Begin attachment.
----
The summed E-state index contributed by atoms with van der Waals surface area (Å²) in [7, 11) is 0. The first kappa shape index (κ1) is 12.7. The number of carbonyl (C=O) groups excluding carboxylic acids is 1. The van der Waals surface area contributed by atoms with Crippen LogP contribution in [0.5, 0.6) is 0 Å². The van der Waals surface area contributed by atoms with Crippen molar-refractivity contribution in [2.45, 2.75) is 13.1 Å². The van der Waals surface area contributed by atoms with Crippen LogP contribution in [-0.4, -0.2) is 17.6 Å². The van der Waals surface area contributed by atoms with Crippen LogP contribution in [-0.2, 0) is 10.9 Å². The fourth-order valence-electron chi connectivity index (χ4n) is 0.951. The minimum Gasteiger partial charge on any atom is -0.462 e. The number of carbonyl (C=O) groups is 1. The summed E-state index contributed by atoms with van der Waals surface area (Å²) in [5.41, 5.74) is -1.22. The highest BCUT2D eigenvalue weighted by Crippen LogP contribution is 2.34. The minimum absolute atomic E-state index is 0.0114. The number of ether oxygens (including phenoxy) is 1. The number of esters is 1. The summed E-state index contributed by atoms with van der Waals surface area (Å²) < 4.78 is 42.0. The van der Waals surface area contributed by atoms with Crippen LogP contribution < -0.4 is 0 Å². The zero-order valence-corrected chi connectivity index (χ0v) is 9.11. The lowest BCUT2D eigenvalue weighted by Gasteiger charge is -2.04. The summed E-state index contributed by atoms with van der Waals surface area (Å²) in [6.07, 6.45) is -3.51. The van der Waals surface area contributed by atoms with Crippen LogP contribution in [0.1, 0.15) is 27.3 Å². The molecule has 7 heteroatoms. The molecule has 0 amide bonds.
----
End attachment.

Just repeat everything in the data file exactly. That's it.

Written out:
The summed E-state index contributed by atoms with van der Waals surface area (Å²) in [7, 11) is 0. The first kappa shape index (κ1) is 12.7. The number of carbonyl (C=O) groups excluding carboxylic acids is 1. The van der Waals surface area contributed by atoms with Crippen LogP contribution in [0.5, 0.6) is 0 Å². The van der Waals surface area contributed by atoms with Crippen molar-refractivity contribution in [2.45, 2.75) is 13.1 Å². The van der Waals surface area contributed by atoms with Crippen LogP contribution in [-0.4, -0.2) is 17.6 Å². The van der Waals surface area contributed by atoms with Crippen LogP contribution in [-0.2, 0) is 10.9 Å². The fourth-order valence-electron chi connectivity index (χ4n) is 0.951. The minimum Gasteiger partial charge on any atom is -0.462 e. The number of carbonyl (C=O) groups is 1. The summed E-state index contributed by atoms with van der Waals surface area (Å²) in [5.41, 5.74) is -1.22. The highest BCUT2D eigenvalue weighted by Crippen LogP contribution is 2.34. The minimum absolute atomic E-state index is 0.0114. The number of ether oxygens (including phenoxy) is 1. The number of esters is 1. The summed E-state index contributed by atoms with van der Waals surface area (Å²) < 4.78 is 42.0. The van der Waals surface area contributed by atoms with Crippen LogP contribution < -0.4 is 0 Å². The zero-order valence-corrected chi connectivity index (χ0v) is 9.11. The lowest BCUT2D eigenvalue weighted by Gasteiger charge is -2.04. The summed E-state index contributed by atoms with van der Waals surface area (Å²) in [6.07, 6.45) is -3.51. The van der Waals surface area contributed by atoms with Crippen LogP contribution in [0.1, 0.15) is 27.3 Å². The molecule has 7 heteroatoms. The molecule has 0 amide bonds.